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Monty Python Was Formed In 1969: Facts, Trivia, Things You Didn't Know About These Comedy Legends

Entertainment | May 11, 2020

Wink-wink, nudge-nudge, say no more. Terry Jones and Eric Idle of Monty Python, Source: IMDB

The comedy troupe Monty Python gave us the Dead Parrot Sketch, the Ministry of Silly Walks, the Upper-Class Twit of the Year, "Wink-wink, nudge-nudge, say no more," and the films And Now For Something Completely Different, Monty Python And The Holy Grail, and Life Of Brian. The absurd sketches dreamed up by the Pythons -- Graham Chapman, John Cleese, Terry Gilliam, Eric Idle, Terry Jones, and Michael Palin -- are endlessly quotable and rewatchable. Fans' devotion to Monty Python is unlike anything seen before or since for a comedy show, approaching the enthusiasm normally afforded the biggest rock stars -- but then, there's a reason the Pythons have been called "the Beatles of comedy."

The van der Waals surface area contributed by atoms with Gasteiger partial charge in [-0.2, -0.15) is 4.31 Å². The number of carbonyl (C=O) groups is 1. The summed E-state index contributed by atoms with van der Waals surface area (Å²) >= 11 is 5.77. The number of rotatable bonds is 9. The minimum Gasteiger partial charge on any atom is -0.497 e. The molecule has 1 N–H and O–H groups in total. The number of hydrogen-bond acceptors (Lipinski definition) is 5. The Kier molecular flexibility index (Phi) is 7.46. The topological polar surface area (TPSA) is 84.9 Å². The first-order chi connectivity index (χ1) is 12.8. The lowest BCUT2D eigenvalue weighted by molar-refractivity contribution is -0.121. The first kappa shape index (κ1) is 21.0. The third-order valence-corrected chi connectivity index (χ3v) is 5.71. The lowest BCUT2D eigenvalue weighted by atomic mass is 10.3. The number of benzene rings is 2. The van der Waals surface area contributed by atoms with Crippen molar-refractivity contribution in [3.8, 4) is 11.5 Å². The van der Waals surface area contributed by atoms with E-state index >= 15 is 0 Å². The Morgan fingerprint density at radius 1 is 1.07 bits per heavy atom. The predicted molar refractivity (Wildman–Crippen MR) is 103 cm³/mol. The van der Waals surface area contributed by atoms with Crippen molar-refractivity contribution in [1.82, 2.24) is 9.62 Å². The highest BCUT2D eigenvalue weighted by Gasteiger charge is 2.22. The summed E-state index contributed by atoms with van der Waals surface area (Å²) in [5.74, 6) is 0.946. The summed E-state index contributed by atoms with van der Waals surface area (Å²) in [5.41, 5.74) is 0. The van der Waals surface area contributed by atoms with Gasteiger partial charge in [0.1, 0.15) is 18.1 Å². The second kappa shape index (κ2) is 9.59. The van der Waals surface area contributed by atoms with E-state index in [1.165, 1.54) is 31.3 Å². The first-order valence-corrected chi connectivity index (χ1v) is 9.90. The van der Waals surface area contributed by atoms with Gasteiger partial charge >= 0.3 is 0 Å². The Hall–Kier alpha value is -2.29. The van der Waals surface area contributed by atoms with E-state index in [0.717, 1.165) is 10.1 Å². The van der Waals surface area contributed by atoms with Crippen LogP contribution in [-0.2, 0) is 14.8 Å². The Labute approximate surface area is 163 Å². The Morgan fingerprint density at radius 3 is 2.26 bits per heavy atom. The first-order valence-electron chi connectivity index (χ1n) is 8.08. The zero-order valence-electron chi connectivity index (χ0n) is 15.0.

Source: (IMDb)

Monty Python’s Flying Circus was broadcast from 1969 to 1974. Although only 45 episodes were made over the course of their four-season run, they became a cultural phenomenon, spawning touring stage shows, films, numerous albums, several books and musicals. In 1988, they were awarded the BAFTA for Outstanding British Contribution to Cinema. In 1998, they received the Star Award from the American Film Institute.

The Beginnings Of The Circus

Source: (British Comedy Guide)

Jones and Palin met at Oxford University, performing together with the Oxford Revue. Chapman, who was studying medicine and Cleese, who was studying law, met at Cambridge. While Idle was also at Cambridge, he started the year after Chapman and Cleese.  Chapman and Cleese were part of the Cambridge University Footlights along with Idle. Then, while on tour with the Footlights revue Cambridge Circus, Cleese met Gilliam, who was working as an art director and magazine illustrator in New York City and who featured Cleese in a photo essay for Help magazine about a man’s lust for a Barbie.

The Birth Of The Pythons

The cast of At Last the 1948 Show. Source: (BFI)